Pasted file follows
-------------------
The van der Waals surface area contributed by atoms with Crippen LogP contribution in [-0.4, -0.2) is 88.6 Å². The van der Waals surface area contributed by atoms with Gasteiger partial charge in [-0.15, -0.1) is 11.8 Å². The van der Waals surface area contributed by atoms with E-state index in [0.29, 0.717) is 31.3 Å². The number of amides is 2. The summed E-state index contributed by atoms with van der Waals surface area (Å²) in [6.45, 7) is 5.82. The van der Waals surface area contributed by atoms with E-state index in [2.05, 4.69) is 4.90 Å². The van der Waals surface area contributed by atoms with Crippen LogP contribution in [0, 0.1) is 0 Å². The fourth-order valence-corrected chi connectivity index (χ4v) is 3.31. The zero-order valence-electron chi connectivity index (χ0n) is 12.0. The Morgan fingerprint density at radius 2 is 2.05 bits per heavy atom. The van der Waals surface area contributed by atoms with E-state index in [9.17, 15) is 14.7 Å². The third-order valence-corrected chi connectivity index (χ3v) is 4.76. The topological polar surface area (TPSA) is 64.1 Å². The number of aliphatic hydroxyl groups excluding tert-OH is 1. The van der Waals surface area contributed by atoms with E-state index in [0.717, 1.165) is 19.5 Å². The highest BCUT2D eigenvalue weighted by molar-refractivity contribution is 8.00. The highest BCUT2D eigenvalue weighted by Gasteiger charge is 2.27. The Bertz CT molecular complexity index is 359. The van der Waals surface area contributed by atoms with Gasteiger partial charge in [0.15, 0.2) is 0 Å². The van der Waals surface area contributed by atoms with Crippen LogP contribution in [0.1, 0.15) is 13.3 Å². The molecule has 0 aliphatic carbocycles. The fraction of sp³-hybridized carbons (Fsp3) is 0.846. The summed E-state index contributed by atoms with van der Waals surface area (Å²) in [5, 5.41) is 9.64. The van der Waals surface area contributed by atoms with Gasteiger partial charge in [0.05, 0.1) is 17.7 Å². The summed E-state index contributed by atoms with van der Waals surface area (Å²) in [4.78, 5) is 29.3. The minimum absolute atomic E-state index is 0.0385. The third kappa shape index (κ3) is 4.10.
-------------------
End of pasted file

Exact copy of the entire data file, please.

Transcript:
The van der Waals surface area contributed by atoms with Crippen LogP contribution in [-0.4, -0.2) is 88.6 Å². The van der Waals surface area contributed by atoms with Gasteiger partial charge in [-0.15, -0.1) is 11.8 Å². The van der Waals surface area contributed by atoms with E-state index in [0.29, 0.717) is 31.3 Å². The number of amides is 2. The summed E-state index contributed by atoms with van der Waals surface area (Å²) in [6.45, 7) is 5.82. The van der Waals surface area contributed by atoms with E-state index in [2.05, 4.69) is 4.90 Å². The van der Waals surface area contributed by atoms with Crippen LogP contribution in [0, 0.1) is 0 Å². The fourth-order valence-corrected chi connectivity index (χ4v) is 3.31. The zero-order valence-electron chi connectivity index (χ0n) is 12.0. The Morgan fingerprint density at radius 2 is 2.05 bits per heavy atom. The van der Waals surface area contributed by atoms with E-state index in [9.17, 15) is 14.7 Å². The third-order valence-corrected chi connectivity index (χ3v) is 4.76. The topological polar surface area (TPSA) is 64.1 Å². The number of aliphatic hydroxyl groups excluding tert-OH is 1. The van der Waals surface area contributed by atoms with E-state index in [0.717, 1.165) is 19.5 Å². The highest BCUT2D eigenvalue weighted by molar-refractivity contribution is 8.00. The highest BCUT2D eigenvalue weighted by Gasteiger charge is 2.27. The Bertz CT molecular complexity index is 359. The van der Waals surface area contributed by atoms with Gasteiger partial charge in [0.15, 0.2) is 0 Å². The van der Waals surface area contributed by atoms with Crippen LogP contribution in [0.1, 0.15) is 13.3 Å². The molecule has 0 aliphatic carbocycles. The fraction of sp³-hybridized carbons (Fsp3) is 0.846. The summed E-state index contributed by atoms with van der Waals surface area (Å²) in [5, 5.41) is 9.64. The van der Waals surface area contributed by atoms with Gasteiger partial charge in [0.05, 0.1) is 17.7 Å². The summed E-state index contributed by atoms with van der Waals surface area (Å²) in [4.78, 5) is 29.3. The minimum absolute atomic E-state index is 0.0385. The third kappa shape index (κ3) is 4.10.